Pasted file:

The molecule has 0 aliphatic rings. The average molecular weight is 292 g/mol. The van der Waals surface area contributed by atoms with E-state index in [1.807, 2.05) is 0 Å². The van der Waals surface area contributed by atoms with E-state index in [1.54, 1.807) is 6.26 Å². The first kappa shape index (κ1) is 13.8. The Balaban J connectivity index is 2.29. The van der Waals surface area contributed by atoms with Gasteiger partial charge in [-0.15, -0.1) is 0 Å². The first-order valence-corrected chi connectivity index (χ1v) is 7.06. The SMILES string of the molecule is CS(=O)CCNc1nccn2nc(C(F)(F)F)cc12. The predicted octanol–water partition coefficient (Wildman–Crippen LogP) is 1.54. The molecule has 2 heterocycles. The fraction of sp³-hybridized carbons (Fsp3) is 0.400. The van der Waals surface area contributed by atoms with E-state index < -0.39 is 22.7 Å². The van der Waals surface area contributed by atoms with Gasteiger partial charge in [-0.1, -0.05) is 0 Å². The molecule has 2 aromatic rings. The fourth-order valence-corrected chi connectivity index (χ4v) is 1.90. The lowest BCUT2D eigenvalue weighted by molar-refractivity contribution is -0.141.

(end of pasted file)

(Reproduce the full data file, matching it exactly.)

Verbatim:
The molecule has 0 aliphatic rings. The average molecular weight is 292 g/mol. The van der Waals surface area contributed by atoms with E-state index in [1.807, 2.05) is 0 Å². The van der Waals surface area contributed by atoms with E-state index in [1.54, 1.807) is 6.26 Å². The first kappa shape index (κ1) is 13.8. The Balaban J connectivity index is 2.29. The van der Waals surface area contributed by atoms with Gasteiger partial charge in [-0.15, -0.1) is 0 Å². The first-order valence-corrected chi connectivity index (χ1v) is 7.06. The SMILES string of the molecule is CS(=O)CCNc1nccn2nc(C(F)(F)F)cc12. The predicted octanol–water partition coefficient (Wildman–Crippen LogP) is 1.54. The molecule has 2 heterocycles. The fraction of sp³-hybridized carbons (Fsp3) is 0.400. The van der Waals surface area contributed by atoms with E-state index < -0.39 is 22.7 Å². The van der Waals surface area contributed by atoms with Gasteiger partial charge in [-0.1, -0.05) is 0 Å². The molecule has 2 aromatic rings. The fourth-order valence-corrected chi connectivity index (χ4v) is 1.90. The lowest BCUT2D eigenvalue weighted by molar-refractivity contribution is -0.141.